How Two Dozen Rabbits Started an Ecological Invasion in Australia

The country’s “most serious pests” can be traced to one shipment from England in 1859, study shows

Dozens of rabbits gathered around a water hole circa 1940 in Australia
Australia is home to roughly 200 million rabbits, which are not native to the country and damage crops and ecosystems.  Bettmann / Getty Images

In Australia today, European wild rabbits eat through pastures and crops, reducing the land’s productivity and competing with native wildlife. The invasive species threatens around 300 kinds of plants and animals, per Nature News’ Smriti Mallapaty, and costs the economy $200 million in agricultural damage each year, according to Science’s Jack Tamisiea.

Now, a new genetic analysis shows that today’s 200 million rabbits may have originated with a single shipment of just two dozen.  

Published this week in the Proceedings of the National Academy of Sciences, the research supports a theory that historians had previously posited, writes the Guardian’s Donna Lu: the idea that Australia’s rabbit problem can likely be traced to one man’s estate. On Christmas in 1859, Thomas Austin, a wealthy English settler, received a shipment of 24 wild and domestic rabbits from his brother in England.

“That single event triggered this enormous catastrophe, ecologically and economically, in Australia,” Francis Jiggins, an evolutionary geneticist at the University of Cambridge in England and one of the authors of the new study, tells Nature News.

But this wasn’t the first time that rabbits were imported to the continent. According to historical records, the first European rabbits likely traveled to Australia with the first British colonizers in 1788, per Nature News. Over the next 70 years, about 90 separate rabbit introductions occurred in Australia.

It wasn’t until after Austin received his rabbits, however, that the creatures started taking over. Their population expanded across the country at a rate of more than 60 miles per year, covering the whole continent within half a century, per Nature News. In 1865, Austin told the local papers that he’d killed 20,000 rabbits on his property, according to Science.

To determine the infestation’s origins, the researchers conducted a genomic analysis of 187 European rabbits caught between 1865 and 2018 in Australia, Tasmania, New Zealand, Great Britain and France, per the Guardian. They found that most rabbits from the Australian mainland were genetically similar and had a mix of wild and domestic ancestry, reports Nature News.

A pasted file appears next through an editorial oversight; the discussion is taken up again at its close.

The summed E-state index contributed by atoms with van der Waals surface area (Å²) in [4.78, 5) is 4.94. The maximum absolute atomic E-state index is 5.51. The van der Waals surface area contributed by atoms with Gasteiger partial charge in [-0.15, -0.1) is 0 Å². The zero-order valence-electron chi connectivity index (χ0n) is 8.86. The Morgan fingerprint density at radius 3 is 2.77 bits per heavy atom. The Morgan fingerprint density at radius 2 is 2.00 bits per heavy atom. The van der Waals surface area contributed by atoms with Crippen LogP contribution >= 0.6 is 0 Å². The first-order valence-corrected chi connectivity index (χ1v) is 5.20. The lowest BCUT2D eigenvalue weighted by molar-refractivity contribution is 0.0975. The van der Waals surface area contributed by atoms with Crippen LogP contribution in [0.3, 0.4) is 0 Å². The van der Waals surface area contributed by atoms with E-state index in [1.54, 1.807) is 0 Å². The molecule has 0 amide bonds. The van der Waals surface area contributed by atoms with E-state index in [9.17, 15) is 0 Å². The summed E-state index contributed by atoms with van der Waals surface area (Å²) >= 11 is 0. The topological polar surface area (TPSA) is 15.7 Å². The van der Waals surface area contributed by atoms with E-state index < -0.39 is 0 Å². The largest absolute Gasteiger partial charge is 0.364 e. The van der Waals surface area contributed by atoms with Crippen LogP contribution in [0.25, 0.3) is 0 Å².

The Australian rabbits also had several genetic similarities to rabbits in southwest England, where Austin’s family gathered the animals to send, per Science. The researchers examined mitochondrial DNA, which is passed down by the mother, to determine that many of the Australian rabbits descended from five females introduced from Europe, according to the Guardian.

Finally, the rabbits that were caught farther away from Barwon Park, where Austin lived, showed less genetic diversity, which also indicated to the researchers that the rabbit invasion could have originated there, per Nature News.

Austin’s imported rabbits had wild ancestry, which could explain in part why they thrived in Australia. Wild rabbits were probably better than domestic ones at avoiding predators and surviving in challenging terrain, Joel Alves, an evolutionary geneticist at the University of Oxford and co-author of the paper, tells Nature News. Plus, in the mid-19th century, humans were turning the outback into pastures and hunting rabbits’ predators, making it easier for these invaders to survive, Science writes.

Still, David Peacock, an ecologist at the University of Adelaide in Australia, doesn’t believe Austin should take all the blame for the rabbit infestation. In 2018, he co-authored a study theorizing that multiple rabbit introductions led to the species’ invasion. He tells Science that other rabbits were released in Australia at the same time as Austin’s.

But he does see value in studying the rabbits’ origins, as this knowledge could help eradicate populations of the invasive species. “The better [we understand] the origin, spread, and genetics, the better we can manage Australia’s most serious pests,” he tells Science.